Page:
The term colitis refers to inflammation of the wall of the colon,
that is represented mainly by an colon wall thickening.
It can be secondary to different causes,
but mostly by infection,
inflammatory bowel disease (Crohn's disease,
ulcerative colitis) or ischemic conditions.
Fig. 1: Causes of colitis
As the computed tomography (CT) has become a major diagnosis tool in the detection and characterization of colonic disease,
imaging techniques play an important role in the diagnosis of colitis.
Normal colon wall
The colon and rectum wall are made up of different layers of tissues that include mucosa,
muscular layer and serosa,
and its thickness values on CT depend on the degree of bowel distension and vary widely in the literature.
the normal wall thickness should be less than 3 mm.
The colonic wall can vary from 1 to 2 mm when the lumen is well distended,
to 4 mm when the wall is contracted or the lumen is collapsed.
The colon transverse diameter is also variable and it could measure up to 9 cm in the cecum whereas the diameter of the transverse colon is normally less tan 6 cm.
CT findings on colitis
Bowel wall thickening is a common and a non-specific finding in imaging.
CT can be helpful in narrowing the differential diagnosis.
The important features to look for are:
- Length of involvement
- Mural thickening degree
- Enhancement pattern
- Lumen contents
- Mesenteric changes
LENGHT OF INVOLVEMENT.
Each disease has predilection for different parts of the colon,
so we can find right colitis,
left colitis or pancolitis.
2. MURAL THICKENING DEGREE. The diseases that cause the largest bowel wall thickening are Crohn's disease and Pseudomembranous colitis (PMC)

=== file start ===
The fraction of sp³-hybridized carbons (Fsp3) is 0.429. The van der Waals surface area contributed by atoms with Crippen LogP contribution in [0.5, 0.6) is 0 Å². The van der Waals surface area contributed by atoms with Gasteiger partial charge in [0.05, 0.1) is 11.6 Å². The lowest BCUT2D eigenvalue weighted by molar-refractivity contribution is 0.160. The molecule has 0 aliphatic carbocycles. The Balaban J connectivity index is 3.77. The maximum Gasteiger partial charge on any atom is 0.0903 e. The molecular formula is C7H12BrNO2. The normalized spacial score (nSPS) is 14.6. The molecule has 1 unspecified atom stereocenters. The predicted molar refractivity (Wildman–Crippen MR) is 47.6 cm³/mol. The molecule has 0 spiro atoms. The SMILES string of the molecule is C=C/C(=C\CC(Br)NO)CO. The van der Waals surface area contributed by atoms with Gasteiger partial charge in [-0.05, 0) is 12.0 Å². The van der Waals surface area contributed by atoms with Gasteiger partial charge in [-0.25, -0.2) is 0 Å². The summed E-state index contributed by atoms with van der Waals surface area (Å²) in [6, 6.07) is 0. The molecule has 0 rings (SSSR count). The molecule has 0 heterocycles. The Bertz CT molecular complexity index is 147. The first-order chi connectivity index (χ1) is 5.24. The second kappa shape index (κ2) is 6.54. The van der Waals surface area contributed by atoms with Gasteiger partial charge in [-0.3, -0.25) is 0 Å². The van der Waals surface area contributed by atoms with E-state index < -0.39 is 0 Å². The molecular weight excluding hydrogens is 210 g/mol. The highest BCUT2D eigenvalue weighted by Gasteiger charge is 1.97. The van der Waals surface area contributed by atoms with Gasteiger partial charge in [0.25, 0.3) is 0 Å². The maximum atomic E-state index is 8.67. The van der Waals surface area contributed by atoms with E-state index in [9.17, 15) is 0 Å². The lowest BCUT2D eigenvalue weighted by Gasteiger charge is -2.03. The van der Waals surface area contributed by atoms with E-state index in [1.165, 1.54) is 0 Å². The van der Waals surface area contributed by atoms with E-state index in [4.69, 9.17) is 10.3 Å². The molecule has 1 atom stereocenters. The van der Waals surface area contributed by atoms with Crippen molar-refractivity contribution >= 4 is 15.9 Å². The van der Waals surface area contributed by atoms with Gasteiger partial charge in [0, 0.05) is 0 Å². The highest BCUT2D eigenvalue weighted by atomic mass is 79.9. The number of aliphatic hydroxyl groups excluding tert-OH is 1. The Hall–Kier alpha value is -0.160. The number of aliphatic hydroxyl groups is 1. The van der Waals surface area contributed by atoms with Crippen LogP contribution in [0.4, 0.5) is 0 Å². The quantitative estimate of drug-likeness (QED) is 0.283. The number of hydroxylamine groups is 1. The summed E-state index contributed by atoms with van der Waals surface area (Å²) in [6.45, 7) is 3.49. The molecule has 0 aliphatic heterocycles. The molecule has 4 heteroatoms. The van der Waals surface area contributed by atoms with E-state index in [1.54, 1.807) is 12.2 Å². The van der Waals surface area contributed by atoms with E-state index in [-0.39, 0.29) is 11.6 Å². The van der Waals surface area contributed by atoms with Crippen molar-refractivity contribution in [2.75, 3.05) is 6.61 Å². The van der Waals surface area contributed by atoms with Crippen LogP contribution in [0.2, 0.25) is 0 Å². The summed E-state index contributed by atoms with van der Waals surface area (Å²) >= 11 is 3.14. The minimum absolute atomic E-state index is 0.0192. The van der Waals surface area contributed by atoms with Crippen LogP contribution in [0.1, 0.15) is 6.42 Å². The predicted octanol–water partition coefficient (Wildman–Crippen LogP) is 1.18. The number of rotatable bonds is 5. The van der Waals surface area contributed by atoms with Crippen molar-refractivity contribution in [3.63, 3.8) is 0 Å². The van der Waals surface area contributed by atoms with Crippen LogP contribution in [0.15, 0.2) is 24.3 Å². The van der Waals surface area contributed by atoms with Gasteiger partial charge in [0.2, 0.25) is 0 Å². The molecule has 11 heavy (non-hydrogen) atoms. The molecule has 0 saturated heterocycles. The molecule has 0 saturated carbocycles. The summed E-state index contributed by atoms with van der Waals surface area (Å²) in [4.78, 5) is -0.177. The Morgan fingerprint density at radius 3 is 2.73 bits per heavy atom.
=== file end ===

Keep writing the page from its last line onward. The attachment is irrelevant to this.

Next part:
There are five categories of attenuation patterns described,
fat halo sign and black.
White attenuation pattern Fig. 2: The pattern of white attenuation represents rapid contrast material enhancement that uniformly affects the majority of the thickened bowel wall.
Can be caused by two main pathophysiologic events.
The first one is due to vessel vasodilatation in acute inflammatory bowel disease,
and the other one,
is due to the injury to the intramural vessels,
that results in interstitial leakage.
There is an increased permeability and enhancement secondary to the hypoperfusion.
It´s important to distinguish the enhancement from the intramural hematoma that also leads a white pattern image.
Grey attenuation pattern Fig. 2: the thickened bowel shows low homogeneous enhancement and the attenuation is comparable with that of enhanced muscle.
Is the least specific of five attenuation patterns.
Water halo sign Fig. 3: refers to stratification of the thickened bowel wall,
with symmetrically thickened two or three layers.
The "target sign" is a variant of this pattern.
The lower-attenuation layer represents edema and can be assumed to be located in the submucosa,
whereas the inner and the outer rings of the target sign are believed to be the mucosa and the muscular layers.
Water halo sign indicates bowel wall injury,
often of an acute nature,
and rarely manifests malignancy.
Fat halo sign Fig. 3: Stratification with a fat layer (submucosal) in the intestinal wall.
Black attenuation pattern Fig. 4: is equivalent of pneumatosis. Although pneumatosis is usually considered a sign of life-threatening in- jury,
it may not be so.
Any process that is accompanied by a break in the mucosa can introduce intramural gas.
Fig. 5 Itis important to look for intraluminal blood,
as this finding would support the diagnosis of ischemic colitis.
MESENTERIC CHANGES as enlarged lymphnodes,
edema and engorgement of vessel or fistulas.